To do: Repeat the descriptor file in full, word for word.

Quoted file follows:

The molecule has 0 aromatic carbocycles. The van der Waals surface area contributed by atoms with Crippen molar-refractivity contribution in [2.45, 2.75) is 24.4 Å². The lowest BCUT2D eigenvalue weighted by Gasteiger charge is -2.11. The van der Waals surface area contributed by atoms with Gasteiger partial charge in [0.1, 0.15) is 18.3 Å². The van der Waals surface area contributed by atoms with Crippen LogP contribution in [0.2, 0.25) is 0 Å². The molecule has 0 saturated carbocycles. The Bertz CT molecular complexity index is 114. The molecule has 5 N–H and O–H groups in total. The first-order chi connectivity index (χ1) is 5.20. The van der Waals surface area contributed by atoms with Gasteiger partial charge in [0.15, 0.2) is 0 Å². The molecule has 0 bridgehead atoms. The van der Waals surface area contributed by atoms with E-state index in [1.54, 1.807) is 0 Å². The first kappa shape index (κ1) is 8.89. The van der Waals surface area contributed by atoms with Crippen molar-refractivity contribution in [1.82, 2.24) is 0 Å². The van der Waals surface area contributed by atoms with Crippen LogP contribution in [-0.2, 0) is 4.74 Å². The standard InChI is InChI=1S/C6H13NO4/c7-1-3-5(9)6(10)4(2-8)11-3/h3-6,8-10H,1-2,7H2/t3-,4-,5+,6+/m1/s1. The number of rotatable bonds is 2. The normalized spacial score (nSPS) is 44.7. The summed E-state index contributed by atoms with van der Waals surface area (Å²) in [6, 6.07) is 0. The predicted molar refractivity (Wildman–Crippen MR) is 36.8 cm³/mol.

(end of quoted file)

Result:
The molecule has 0 aromatic carbocycles. The van der Waals surface area contributed by atoms with Crippen molar-refractivity contribution in [2.45, 2.75) is 24.4 Å². The lowest BCUT2D eigenvalue weighted by Gasteiger charge is -2.11. The van der Waals surface area contributed by atoms with Gasteiger partial charge in [0.1, 0.15) is 18.3 Å². The van der Waals surface area contributed by atoms with Crippen LogP contribution in [0.2, 0.25) is 0 Å². The molecule has 0 saturated carbocycles. The Bertz CT molecular complexity index is 114. The molecule has 5 N–H and O–H groups in total. The first-order chi connectivity index (χ1) is 5.20. The van der Waals surface area contributed by atoms with Gasteiger partial charge in [0.15, 0.2) is 0 Å². The molecule has 0 bridgehead atoms. The van der Waals surface area contributed by atoms with E-state index in [1.54, 1.807) is 0 Å². The first kappa shape index (κ1) is 8.89. The van der Waals surface area contributed by atoms with Crippen molar-refractivity contribution in [1.82, 2.24) is 0 Å². The van der Waals surface area contributed by atoms with Crippen LogP contribution in [-0.2, 0) is 4.74 Å². The standard InChI is InChI=1S/C6H13NO4/c7-1-3-5(9)6(10)4(2-8)11-3/h3-6,8-10H,1-2,7H2/t3-,4-,5+,6+/m1/s1. The number of rotatable bonds is 2. The normalized spacial score (nSPS) is 44.7. The summed E-state index contributed by atoms with van der Waals surface area (Å²) in [6, 6.07) is 0. The predicted molar refractivity (Wildman–Crippen MR) is 36.8 cm³/mol.